The weather and our schedules finally lined up, so Jess and I were able to take the new kayak out. We live a stone’s throw from where the Lower Mystic Lake meets the Mystic River in Arlington MA, so it is a quick carry to the shore for a put in (and yep, if you were wondering, this is the Mystic River of Sean Penn/Tim Robbins fame.)
The lake is fairly small and gets some motorized use. Which means on popular weekends a peaceful paddle is not a realistic expectation… but if you don’t mind playing in the wake of boats it can be a lot of fun. Weekdays are a quieter option, or you can put in on the Upper Mystic Lake which is motorless.
The river runs approximately 6 miles start to finish and winds through several communities before joining the Charles River in the Boston Harbor. I haven’t explored much of it, but from what I can tell it is calm with mostly local traffic.
Both the lake and the river are bordered by roads and development – and so you are never far from the sounds of cars or reminders of everyday life. But you do still get a sense of ‘being out there’. It is an interesting combination of experiences while paddling in this environment… you can peacefully float up on a turtle sun bathing on a log, yet clearly hear the sounds of a basketball game from a park on the other side of the treeline.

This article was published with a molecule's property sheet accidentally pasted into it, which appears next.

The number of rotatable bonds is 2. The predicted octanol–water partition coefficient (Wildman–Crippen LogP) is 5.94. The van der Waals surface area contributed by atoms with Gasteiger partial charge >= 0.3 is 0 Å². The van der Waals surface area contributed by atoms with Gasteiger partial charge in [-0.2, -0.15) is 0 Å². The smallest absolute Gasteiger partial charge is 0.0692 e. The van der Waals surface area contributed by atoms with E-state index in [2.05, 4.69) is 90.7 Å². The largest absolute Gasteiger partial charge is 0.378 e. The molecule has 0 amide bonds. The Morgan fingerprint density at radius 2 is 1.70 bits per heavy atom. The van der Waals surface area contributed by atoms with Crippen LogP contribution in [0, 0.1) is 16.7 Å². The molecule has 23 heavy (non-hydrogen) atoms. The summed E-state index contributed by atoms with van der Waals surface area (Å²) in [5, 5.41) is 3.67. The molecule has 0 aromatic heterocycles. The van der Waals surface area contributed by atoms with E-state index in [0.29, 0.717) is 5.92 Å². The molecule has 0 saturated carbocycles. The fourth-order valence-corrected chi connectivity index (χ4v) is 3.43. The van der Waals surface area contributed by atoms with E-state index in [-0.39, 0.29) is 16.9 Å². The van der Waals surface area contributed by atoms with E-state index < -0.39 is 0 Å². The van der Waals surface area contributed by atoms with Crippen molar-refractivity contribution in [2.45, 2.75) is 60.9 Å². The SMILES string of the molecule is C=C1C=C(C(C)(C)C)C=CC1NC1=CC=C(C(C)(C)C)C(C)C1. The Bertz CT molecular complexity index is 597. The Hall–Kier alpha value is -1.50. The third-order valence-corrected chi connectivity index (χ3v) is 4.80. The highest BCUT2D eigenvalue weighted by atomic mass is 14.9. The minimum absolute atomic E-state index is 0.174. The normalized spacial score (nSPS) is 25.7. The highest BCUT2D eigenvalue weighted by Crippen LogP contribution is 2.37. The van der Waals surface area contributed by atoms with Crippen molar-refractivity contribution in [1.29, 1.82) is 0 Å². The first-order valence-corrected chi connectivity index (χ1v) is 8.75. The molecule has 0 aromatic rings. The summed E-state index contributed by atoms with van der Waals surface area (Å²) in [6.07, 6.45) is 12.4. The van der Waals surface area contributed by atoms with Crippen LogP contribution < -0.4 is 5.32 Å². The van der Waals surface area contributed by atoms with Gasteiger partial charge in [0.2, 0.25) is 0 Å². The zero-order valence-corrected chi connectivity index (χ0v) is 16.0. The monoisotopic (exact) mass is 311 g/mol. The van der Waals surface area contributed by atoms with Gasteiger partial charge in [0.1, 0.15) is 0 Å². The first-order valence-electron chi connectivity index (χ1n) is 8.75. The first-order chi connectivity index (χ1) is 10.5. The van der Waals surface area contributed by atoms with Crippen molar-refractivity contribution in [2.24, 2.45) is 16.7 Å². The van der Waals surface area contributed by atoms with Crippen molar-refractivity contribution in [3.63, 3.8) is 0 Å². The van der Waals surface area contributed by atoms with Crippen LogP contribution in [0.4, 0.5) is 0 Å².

Even obvious urban infrastructure, like a highly trafficked bridge, can blur into the surroundings giving you a sense that you are on the boundary of nature.
Unfortunately, the down side of this is that you cannot escape the negative signs of such close proximity to civilization. It isn’t uncommon to see trash left on the shores (or occasionally floating by you) – and the sewage overflow and street run off drains are easy to spot. Heavy industrial use along the watershed has also led to water quality problems that continue to be an issue today. The EPA gave the river a grade of C- with “notable improvements” for the calendar year 2008. This doesn’t seem to discourage fishers though… especially on weekends when it is common to see people casting a line at each clearing along the river. I’ve never asked if they actually eat the fish they catch – I assume they throw the glowing ones with 3 eyes back in.
Once we buy my canoe, Jess and I are looking forward to exploring the Mystic River down to the harbor. The possibilities for adventure are numerous. A really ambitious trip would be to pack a night’s worth of gear and link a river paddle with a harbor paddle to one of the islands that allow overnight camping. That would require a level of experience (and equipment) that is beyond us right now… but the idea is exciting.